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Reviews for the Spanish historical fantasy ‘The Bastards’ Fig Tree’ and more VOD films

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Karra Elejalde in the movie “The Bastards’ Fig Tree.”
(Dark Star Pictures)

‘The Bastards’ Fig Tree’

The Spanish Civil War has been the backdrop for multiple great movies, many of which are steeped in metaphor as much as history: from Victor Erice’s 1973 arthouse classic “The Spirit of the Beehive” to Guillermo del Toro’s more fantastical “The Devil’s Backbone” and “Pan’s Labyrinth.” While not on the same level as those films, writer-director Ana Murugarren’s “The Bastards’ Fig Tree” (an adaptation of a 2006 Ramiro Pinilla novel) similarly couches social criticism in whimsy.

Karra Elejalde stars as Rogelio, a ferocious fascist who has a crisis of conscience after noticing a 10-year-old boy watching one of his terrorist rampages. Certain the youngster will grow up and seek revenge, Rogelio immediately swears off violence, and dedicates his life to nurturing a single fig tree.

“The Bastards’ Fig Tree” spans decades, using the tree’s growing branches and Rogelio’s hermit-beard to signify the passage of time. Politics and fashions evolve, until, eventually, this one stubborn plant and its increasingly shaggy protector become a symbol to Spaniards, who travel far and wide to be in the presence of the fig man.

What exactly does the fig tree symbolize? To her credit, Murugarren keeps the meaning ambiguous. Maybe Rogelio replaces one kind of fanaticism with another. Maybe the tree is the true, enduring spirit of Spain — or its undying conflicts.

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A thin plot and a distractingly jaunty score hold “The Bastards’ Fig Tree” back. But for the most part, this is a thought-provoking historical fairy tale about the values — and grudges — that survive whomever’s in power.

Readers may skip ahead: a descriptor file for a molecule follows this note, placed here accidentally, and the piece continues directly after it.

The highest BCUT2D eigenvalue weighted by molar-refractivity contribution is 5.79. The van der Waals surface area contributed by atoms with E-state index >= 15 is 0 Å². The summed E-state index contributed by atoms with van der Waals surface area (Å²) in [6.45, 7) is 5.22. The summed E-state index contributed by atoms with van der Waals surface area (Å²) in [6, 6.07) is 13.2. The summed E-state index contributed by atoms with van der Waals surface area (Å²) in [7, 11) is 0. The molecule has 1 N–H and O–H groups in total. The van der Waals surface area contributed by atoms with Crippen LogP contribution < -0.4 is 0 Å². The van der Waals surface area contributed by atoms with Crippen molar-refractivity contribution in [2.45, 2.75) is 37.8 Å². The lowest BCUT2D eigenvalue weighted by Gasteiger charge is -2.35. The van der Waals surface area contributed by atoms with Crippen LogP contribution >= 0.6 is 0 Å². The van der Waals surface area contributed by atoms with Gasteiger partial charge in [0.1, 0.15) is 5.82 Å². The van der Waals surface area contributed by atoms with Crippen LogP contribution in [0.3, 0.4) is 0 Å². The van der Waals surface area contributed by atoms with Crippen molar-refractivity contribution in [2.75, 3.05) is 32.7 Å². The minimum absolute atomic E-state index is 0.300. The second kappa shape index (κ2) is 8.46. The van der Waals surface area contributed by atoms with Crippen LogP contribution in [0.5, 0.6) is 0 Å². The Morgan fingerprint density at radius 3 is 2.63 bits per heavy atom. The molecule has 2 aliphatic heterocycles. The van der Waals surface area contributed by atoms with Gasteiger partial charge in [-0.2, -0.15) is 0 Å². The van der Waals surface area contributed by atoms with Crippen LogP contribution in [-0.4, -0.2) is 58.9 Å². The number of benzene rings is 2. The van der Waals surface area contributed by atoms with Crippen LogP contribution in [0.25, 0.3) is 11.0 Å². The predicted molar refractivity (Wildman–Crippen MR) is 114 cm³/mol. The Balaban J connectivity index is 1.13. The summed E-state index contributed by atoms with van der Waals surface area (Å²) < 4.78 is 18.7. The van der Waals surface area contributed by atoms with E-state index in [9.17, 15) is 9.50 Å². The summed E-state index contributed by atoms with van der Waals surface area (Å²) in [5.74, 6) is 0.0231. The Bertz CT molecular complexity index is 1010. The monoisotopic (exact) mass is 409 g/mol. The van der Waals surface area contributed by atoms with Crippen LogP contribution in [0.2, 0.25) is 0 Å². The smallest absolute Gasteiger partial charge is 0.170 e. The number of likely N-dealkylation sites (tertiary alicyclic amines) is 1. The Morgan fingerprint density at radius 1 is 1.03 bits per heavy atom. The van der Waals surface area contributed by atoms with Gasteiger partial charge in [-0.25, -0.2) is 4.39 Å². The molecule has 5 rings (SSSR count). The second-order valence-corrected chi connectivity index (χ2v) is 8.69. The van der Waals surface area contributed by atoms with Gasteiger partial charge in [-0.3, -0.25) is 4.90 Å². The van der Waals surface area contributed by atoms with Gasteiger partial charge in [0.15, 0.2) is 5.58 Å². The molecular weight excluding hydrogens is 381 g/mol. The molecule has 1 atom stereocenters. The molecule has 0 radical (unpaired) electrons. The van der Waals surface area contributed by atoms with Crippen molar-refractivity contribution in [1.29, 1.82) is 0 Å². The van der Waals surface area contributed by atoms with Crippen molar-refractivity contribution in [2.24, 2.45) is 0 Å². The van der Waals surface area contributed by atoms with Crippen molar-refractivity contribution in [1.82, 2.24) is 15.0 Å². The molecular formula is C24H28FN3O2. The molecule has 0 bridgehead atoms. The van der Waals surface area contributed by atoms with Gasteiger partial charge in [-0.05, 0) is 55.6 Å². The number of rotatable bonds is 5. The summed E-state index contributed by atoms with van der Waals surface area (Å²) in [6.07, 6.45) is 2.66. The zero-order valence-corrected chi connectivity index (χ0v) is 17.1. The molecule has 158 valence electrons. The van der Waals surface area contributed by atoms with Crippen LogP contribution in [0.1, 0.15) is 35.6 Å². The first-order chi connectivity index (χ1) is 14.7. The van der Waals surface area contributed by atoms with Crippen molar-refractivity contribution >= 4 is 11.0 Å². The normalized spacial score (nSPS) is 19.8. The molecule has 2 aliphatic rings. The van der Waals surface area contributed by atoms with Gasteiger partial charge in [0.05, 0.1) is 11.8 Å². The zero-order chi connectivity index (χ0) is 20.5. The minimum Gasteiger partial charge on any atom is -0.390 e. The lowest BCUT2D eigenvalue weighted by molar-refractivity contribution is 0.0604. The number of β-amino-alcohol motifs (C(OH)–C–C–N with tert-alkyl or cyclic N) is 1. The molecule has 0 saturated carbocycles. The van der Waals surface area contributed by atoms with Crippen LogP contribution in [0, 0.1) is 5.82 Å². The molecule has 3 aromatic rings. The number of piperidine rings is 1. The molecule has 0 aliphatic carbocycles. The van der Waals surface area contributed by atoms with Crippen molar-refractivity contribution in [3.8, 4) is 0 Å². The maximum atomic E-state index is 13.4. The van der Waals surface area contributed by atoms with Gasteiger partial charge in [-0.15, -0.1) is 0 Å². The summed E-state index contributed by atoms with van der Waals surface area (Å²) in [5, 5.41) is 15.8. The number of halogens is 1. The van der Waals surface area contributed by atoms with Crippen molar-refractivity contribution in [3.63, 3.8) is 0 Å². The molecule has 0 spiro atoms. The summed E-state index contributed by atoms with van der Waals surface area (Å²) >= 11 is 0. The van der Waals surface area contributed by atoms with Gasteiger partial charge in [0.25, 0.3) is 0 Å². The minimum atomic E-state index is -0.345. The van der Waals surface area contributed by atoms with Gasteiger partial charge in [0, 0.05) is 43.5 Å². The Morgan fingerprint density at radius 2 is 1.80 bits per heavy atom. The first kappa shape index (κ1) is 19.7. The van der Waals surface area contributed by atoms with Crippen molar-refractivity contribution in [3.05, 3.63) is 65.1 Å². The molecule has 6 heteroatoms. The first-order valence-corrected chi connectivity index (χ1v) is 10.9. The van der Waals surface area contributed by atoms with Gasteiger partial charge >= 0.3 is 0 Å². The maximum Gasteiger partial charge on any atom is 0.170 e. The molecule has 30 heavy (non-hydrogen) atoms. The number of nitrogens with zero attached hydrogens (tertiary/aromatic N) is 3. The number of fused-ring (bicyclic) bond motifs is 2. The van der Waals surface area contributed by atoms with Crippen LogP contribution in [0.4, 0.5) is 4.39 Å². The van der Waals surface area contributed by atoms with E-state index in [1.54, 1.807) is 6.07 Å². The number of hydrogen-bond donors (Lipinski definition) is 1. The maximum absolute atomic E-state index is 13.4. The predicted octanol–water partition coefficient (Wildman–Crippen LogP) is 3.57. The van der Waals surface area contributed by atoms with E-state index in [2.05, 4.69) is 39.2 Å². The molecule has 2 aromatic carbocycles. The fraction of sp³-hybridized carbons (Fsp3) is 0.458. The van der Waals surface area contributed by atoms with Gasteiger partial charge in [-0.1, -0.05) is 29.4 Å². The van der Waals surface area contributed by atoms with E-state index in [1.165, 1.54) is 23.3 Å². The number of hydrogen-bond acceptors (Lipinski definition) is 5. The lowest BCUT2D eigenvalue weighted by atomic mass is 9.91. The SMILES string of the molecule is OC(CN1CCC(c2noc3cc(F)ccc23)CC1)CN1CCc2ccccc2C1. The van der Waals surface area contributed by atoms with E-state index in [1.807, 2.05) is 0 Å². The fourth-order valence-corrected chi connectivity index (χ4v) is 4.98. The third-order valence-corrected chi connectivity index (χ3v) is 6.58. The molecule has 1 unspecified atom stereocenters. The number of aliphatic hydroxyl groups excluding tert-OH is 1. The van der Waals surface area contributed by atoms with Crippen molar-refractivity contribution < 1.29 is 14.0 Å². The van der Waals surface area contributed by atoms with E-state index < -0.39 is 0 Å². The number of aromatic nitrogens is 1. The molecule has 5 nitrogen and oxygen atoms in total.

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‘The Bastards’ Fig Tree’

In Spanish with English subtitles

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Not rated

Running time: 1 hour, 43 minutes.

Playing: Laemmle Glendale; available June 4 on VOD

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‘Saint Bernard’

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Jason Dugre in the movie "Saint Bernard."
(Severin Films)

Throughout makeup artist Gabe Bartalos’ long career, he’s had one foot in the splatter genre, working with B-movie auteurs such as Frank “Frankenhooker” Henenlotter, and one foot in the fine arts, making masks and effects for Matthew Barney. His “Saint Bernard” (made in 2013) sits squarely between those two worlds. It’s essentially a feature-length video sculpture exhibit, shot on 16mm and 35mm film, showcasing Bartalos’ knack for turning revolting nightmares into physical objects.

Consider this both an explanation and a warning. The “story” in “Saint Bernard” (such as it is) involves a classical musical conductor who stumbles through a city, encountering strange creatures and dangerous eccentrics. But the movie’s really just a series of loosely connected vignettes, featuring astonishing, often repulsive images of severed heads, oozing orifices and gnarled beasts.